Orkneys of the Bronze Age were able to resist the expansion of the Indo-Europeans

(ORDO NEWS) — A new study of the genome of the inhabitants of the northern archipelago showed that the migration of the population on the islands was not quite the same as on the continent or in Britain.

During the Neolithic period (from 3800 to 2500 BC), the Orkney Islands developed intensively. Agriculture flourished there, people built stone dwellings and tombs, maintained, judging by the finds, contacts over long distances.

Beginning around 3200 BC, the number of settlements (and population) steadily increased, and the new ceremonial monuments and ceramic styles that originated in the islands spread throughout Britain and Ireland. Around 2800 BC, for reasons not entirely clear, the process began to wane, although Neolithic traditions persisted until at least 2500 BC.

Unlike elsewhere in Britain, there is little material evidence of the bell-beaker culture in Orkney , which is traditionally associated with the arrival of the Indo-Europeans in the British Isles.

The small number of finds relating to this culture made it possible to assume that in the Bronze Age the Orkneys developed in isolation. It turned out that this assumption is completely wrong.

Orkneys of the Bronze Age were able to resist the expansion of the Indo Europeans 2

An international team of scientists led by Katharina Dulias of the University of Huddersfield (UK) compared genomic data from 22 Bronze Age and three Iron Age burials ( Lynx of Noltland on Westray Island) with Neolithic burials from across the archipelago.

The study and comparison of ancient DNA revealed a level of migration on a scale that could not be imagined from archaeological data. It turned out that, despite their perceived isolation, the Orkneys experienced massive immigration during the Early Bronze Age, replacing most of the local population.

The newcomers probably spoke Indo-European languages ​​and carried a genome partially derived from pastoralists who lived in the steppes of the Northern Black Sea region.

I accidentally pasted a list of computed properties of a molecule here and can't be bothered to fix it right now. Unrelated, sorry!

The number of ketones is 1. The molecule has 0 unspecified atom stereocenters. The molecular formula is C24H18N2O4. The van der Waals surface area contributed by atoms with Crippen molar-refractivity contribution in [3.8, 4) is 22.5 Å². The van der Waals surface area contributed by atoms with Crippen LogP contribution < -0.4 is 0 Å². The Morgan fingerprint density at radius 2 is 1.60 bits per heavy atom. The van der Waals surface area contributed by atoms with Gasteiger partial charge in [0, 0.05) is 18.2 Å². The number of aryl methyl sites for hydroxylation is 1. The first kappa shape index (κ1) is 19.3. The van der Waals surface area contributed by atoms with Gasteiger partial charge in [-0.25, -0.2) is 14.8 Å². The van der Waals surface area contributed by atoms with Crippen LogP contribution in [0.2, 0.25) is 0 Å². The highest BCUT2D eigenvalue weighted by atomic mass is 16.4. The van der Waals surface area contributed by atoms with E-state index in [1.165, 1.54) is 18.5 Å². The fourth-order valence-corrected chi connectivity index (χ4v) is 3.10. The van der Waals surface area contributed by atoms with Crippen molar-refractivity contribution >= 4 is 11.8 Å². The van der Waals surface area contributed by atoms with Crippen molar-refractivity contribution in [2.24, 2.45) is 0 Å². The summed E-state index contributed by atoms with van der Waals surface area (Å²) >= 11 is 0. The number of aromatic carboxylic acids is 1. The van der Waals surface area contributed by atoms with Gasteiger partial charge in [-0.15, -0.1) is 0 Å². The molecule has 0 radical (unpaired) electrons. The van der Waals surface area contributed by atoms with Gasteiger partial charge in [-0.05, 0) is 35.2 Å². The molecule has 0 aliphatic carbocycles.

The situation was approximately the same in the rest of Britain and Europe in the III millennium BC, but there were differences. In northern and central Europe pastoral expansions before the Bronze Age tended to be led by men, with women joining the growing population from local farming groups.

In Orkney, the researchers found just the opposite. Typical mitochondrial DNA passed down the female line here is DNA that appears in these places in the Bronze Age. But the Y-chromosomal DNA, transmitted through the male line, can be traced the same as from the original Neolithic population.

Orkneys of the Bronze Age were able to resist the expansion of the Indo Europeans 3

Moreover, these male lines persisted for at least a thousand years after the start of the influx of new mitochondrial DNA, which was not observed anywhere else.

In the rest of Europe, the “local” genes of Neolithic men are largely disappearing. True, the Neolithic lines on Orkney were nevertheless supplanted during the Iron Age and are extremely rare today.

In other words, the archipelago survived the same waves of migration as the rest of Europe, but at the same time managed to retain its Neolithic roots. If it is quite simple: the descendants of those who came from the steppes could not force out the local men. Why did it happen?

The archaeologists excavating at Links of Noltland argue that the answer may lie in the long-term stability and self-sufficiency of Orkney farming, which genetic evidence suggests was already male-dominated by the Neolithic peak.

When a pan-European recession set in towards the end of the Neolithic, they may have had a unique opportunity to survive harsher times and maintain power over the population as new people arrived.

It is not entirely clear why the main reason is the self-sufficiency of farms: the population of the islands actively developed fishing. That is, it was the food strategy that was quite diversified.

Of course, recalling the Neolithic monuments of the archipelago, I would like to assume that the matter is in some peculiarity of the local culture that brought up good warriors. But such a hypothesis is extremely speculative: in those difficult times, there were enough soldiers in other places.

In any case, it is clear that the expansion of the Indo-Europeans in Europe in the third millennium BC cannot be considered one monolithic process with general patterns, since it was more complex. The Bronze Age succeeded the Neolithic in different ways in different parts of Europe.


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